Nah you want the driver..I have both. Wrench looks like a ratchet run on air(typically 3/8"). Not much torque, driver is as pictured (3/8" or 1/2".)
See now I've always known those to be Air ratchets, not Impact. HAAh How confusing.
Anyhoo I got to googling and from what I found I think I was correct, again these are known by many names. Impact Driver
Unfortunately people misuse terms/names all the time and soon they become common place vernacular. This is a prime example. Some folks also use the term "air gun". Not to be confused with an "air ratchet", or a manual "impact driver".
__________________ 2007 FJ, 5AT, Sun Fusion Yellow, CQ, UP, GY, RB, 2Q, EL, VS.
"Wanted - young, skinny, wiry fellows, not over 18. Must be expert riders willing to risk death daily. Orphans preferred"
Original newspaper add placed by William Hepburn Russell, founder of the The Pony Express
An air impact wrench uses a "hammer" and an "anvil" to create torque. A puff of compressed air throws the hammer forward and on the front of the hammer is a crown of slanted faces. The back of the anvil also has a crown of slanted faces and when the hammer hits them, it twists the anvil to the side. That's the "impact". Different units are rated for different maximal torque based on the angles on the hammer and anvil and on the force with which the hammer hits.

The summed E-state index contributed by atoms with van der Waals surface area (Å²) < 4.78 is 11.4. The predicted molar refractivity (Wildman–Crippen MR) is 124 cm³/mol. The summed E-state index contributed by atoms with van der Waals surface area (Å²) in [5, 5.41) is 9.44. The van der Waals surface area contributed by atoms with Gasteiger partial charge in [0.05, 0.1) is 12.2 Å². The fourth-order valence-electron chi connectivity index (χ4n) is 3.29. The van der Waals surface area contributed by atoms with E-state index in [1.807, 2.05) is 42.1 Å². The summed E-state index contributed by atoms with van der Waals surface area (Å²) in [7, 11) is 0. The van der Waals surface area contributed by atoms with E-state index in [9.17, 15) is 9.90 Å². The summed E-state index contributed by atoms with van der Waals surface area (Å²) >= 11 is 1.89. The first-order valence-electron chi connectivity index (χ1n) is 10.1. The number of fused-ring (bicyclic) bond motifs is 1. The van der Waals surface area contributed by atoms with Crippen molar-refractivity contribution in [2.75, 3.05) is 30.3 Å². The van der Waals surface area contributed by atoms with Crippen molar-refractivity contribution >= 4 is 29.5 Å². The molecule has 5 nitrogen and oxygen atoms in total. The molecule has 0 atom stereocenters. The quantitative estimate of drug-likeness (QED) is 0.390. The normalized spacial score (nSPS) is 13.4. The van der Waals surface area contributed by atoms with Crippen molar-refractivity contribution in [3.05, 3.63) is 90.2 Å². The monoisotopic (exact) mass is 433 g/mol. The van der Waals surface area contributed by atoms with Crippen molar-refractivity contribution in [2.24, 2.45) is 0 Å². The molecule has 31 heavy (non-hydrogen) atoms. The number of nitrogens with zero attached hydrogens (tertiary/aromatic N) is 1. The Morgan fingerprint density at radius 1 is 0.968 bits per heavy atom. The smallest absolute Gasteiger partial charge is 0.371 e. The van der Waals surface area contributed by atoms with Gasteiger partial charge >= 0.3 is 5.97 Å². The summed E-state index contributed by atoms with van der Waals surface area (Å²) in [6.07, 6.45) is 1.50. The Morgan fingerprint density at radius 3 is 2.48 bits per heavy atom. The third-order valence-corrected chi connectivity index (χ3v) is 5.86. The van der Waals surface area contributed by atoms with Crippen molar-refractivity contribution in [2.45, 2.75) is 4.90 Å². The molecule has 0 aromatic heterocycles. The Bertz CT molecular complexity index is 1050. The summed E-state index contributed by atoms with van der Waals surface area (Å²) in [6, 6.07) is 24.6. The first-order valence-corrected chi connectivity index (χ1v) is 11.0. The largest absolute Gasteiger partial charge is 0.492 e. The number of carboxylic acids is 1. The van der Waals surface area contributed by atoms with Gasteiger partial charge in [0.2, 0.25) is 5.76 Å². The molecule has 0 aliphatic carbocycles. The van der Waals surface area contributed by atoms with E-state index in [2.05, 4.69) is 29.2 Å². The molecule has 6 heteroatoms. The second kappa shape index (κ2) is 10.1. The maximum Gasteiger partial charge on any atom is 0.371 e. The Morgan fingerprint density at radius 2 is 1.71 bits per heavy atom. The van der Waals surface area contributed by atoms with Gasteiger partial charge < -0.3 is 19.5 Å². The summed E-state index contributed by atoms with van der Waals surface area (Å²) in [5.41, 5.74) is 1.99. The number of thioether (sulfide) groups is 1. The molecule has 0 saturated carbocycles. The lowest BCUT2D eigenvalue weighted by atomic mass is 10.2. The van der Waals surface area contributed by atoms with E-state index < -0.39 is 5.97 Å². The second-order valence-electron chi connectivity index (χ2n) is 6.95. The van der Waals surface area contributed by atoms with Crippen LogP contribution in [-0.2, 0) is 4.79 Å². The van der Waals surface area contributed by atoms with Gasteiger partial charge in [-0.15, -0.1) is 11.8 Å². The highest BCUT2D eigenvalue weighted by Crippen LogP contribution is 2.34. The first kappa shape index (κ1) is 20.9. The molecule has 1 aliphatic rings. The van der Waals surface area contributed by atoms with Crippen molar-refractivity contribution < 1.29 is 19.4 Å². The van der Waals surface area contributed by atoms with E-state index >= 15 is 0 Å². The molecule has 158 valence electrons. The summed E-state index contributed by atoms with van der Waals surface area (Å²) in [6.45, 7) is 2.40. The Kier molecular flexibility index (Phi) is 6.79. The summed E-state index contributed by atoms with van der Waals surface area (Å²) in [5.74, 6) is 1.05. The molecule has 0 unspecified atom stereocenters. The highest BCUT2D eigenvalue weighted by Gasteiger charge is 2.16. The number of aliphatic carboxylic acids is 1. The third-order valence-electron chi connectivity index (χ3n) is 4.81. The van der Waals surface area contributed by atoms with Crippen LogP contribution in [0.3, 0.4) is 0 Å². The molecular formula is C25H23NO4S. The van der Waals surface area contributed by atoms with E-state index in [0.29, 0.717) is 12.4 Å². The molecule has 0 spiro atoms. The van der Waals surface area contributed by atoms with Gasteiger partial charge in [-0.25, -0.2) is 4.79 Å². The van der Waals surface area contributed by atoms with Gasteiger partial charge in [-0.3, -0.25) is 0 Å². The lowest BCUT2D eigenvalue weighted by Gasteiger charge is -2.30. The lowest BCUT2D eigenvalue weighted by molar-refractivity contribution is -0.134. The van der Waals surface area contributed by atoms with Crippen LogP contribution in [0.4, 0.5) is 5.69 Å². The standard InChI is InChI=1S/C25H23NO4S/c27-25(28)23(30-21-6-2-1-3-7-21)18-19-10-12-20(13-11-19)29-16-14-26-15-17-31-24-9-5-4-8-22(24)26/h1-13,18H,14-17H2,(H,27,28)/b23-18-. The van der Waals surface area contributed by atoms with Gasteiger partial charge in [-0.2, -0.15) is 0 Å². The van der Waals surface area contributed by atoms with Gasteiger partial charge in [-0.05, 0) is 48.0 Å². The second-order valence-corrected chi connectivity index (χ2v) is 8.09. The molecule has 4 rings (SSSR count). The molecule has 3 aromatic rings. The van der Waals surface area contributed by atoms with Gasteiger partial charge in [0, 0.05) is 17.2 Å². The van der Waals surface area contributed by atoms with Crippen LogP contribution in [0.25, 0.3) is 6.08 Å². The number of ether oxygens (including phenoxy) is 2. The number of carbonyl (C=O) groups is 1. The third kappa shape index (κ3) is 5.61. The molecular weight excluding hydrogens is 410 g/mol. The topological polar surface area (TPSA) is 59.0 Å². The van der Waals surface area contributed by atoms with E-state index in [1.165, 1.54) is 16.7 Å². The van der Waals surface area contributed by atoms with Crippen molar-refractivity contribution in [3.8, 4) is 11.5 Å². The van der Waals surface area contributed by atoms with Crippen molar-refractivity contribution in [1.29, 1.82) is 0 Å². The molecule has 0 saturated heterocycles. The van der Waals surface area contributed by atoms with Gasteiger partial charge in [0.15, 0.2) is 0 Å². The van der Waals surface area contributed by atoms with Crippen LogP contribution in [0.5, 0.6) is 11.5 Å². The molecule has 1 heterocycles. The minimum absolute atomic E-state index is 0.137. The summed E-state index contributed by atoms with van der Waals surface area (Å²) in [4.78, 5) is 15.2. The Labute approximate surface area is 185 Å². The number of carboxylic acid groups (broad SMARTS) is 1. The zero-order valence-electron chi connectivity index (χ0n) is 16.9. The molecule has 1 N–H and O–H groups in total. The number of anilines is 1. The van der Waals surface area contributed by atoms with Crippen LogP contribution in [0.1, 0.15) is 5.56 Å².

A manual impact wrench uses a hammer blow onto the back of the unit to accomplish the same torsional spike force by way of the same mechanism.
I've mostly heard people use the terms "impact wrench" and "impact driver" interchangeably, but that doesn't prove a thing. There could very well be a defined difference, but I haven't come across it.
An air ratchet uses a rotary mechanism powered by the compressed air and has much less torque, but it does a fantastic job of driving the many many full turns that it takes to put a connector like a bolt into it's place. Final torque specs are achieved using a torque wrench.
The AutoGuide.com network consists of the largest network of enthusiast-owned enthusiast-operated automotive communities.
AutoGuide.com provides the latest car reviews, auto show coverage, new car prices, and automotive news. The AutoGuide network operates more than 100 automotive forums where our users consult peers for shopping information and advice, and share opinions as a community.